weekly look into the world of electronic musics...
For every stunning 12” that Trapez seems to put out, there’s at least one or two that seem to be built for keeping dancers going at 2:30 in the morning or those meant solely for home listening. Swat Squad’s “Gecko” seems to be a mix of the latter two. “Escoria,” while featuring an interesting clearing-house vacuum cleaner bass as its sole climax rarely raises its head above the dirt, “Monsterism” is the type of melodically inflected techno that might have made it when Black Dog was around, and “Bauhaus” is too cheery to evoke the architecture style or music group’s relative austerity. It, like “Monsterism,” reveals some of the hidden links between the current wave of tech-house and early Warp Records.
[Trapez Ltd., 2005]
Why they’re making far less of these12”’s than Swat Squad is a mystery to me. Sure, both “Manety” and “Frotee” follow the same sort of Artificial Intelligence vibe of SS, but “Konstaapelin Ajan Juoksu Yoell” is a straight eight-minute burner that sounds like a mutating helix of DNA throughout its length shot right through with a burst of harrowing vocodals. It’s not quite Steve Barnes territory, but it feels like it may get there with time.
Along with a whole host of groups, Poni Hoax are busy rehabilitating electroclash’s image, one great single at a time. The key to Hoax’s success is that it’s a rock group—unafraid of a little scum and dissonance. By the time the original version of the single is over, you have the insistent disco beat all over your face and the clouds of guitar and synthesizer all over your best dress. Instead of cleaning up: put on the B-side, Joakim’s Italo dub and revel in the amped up synth line for six minutes longer. Recommended.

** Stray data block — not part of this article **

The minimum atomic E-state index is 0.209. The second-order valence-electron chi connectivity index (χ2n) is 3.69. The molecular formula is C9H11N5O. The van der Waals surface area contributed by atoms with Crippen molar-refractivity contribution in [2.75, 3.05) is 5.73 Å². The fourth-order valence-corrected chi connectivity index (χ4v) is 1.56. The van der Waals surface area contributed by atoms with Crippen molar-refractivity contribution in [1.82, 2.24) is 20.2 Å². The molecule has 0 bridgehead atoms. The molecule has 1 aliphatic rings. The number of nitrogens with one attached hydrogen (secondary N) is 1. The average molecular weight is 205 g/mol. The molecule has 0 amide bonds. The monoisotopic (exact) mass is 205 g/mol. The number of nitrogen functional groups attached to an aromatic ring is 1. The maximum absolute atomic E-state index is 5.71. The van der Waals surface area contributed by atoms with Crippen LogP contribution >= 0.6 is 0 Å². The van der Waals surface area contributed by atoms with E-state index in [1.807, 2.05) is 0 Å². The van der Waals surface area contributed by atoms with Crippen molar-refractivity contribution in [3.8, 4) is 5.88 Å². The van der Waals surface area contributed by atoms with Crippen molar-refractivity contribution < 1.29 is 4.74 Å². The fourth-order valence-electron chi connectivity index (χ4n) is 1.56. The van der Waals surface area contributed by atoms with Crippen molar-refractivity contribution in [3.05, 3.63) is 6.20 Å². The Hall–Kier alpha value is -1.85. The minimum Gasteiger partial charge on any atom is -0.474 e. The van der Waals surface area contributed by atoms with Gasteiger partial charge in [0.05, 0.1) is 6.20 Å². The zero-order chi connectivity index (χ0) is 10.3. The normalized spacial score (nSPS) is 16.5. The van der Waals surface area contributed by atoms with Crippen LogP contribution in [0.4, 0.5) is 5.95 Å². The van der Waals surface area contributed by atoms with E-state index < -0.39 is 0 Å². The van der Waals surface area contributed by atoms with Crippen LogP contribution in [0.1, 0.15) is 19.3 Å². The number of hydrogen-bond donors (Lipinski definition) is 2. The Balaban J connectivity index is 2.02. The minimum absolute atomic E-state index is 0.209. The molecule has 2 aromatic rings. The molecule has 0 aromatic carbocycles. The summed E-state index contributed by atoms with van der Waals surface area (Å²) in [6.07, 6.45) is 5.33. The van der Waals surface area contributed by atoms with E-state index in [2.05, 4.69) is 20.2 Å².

Looking for the legitimate heir to Junior Senior and Electric Six? Doesn’t seem like you need to go much further than the Lotterboys who give disco-punk with the lyrics to match a good name. “Heroine,” featuring the couplet “I’m her fantasy / She’s my reality,” is the ultimate love story: both parties are completely enamoured of one another, don’t seem to know why the other one likes them, but still get off anyway. Actually, that’s a pretty good description of why I like a song that features a heavy backbeat, grinding guitars, and a singer that sounds like a glammier Frank Black. Luckily (?), B-side “Superdope” breaks the reverie: superdope being an adjective for a panty-sniffer.
Six Feet Above 12”
“Six Feet Above” picked up solely on the basis of a love for Six Feet Under does little to inspire comparisons to the TV show. Nonetheless, Sienkiwicz brings the goods here. The title track isn’t much to worry about rhythmically, but the hovering synth lines that fly above the subterranean bass are. They rarely make much sense in the beginning moments of the track, but their atonal strains eventually coalesce into a sort of comfortableness after a few minutes before breaking up again into chaos. The B-side “Perpetual Motion” picks up the pace over its length, building to a Detroit-esque bell and stuttering synth laden high-point that’s worth checking into.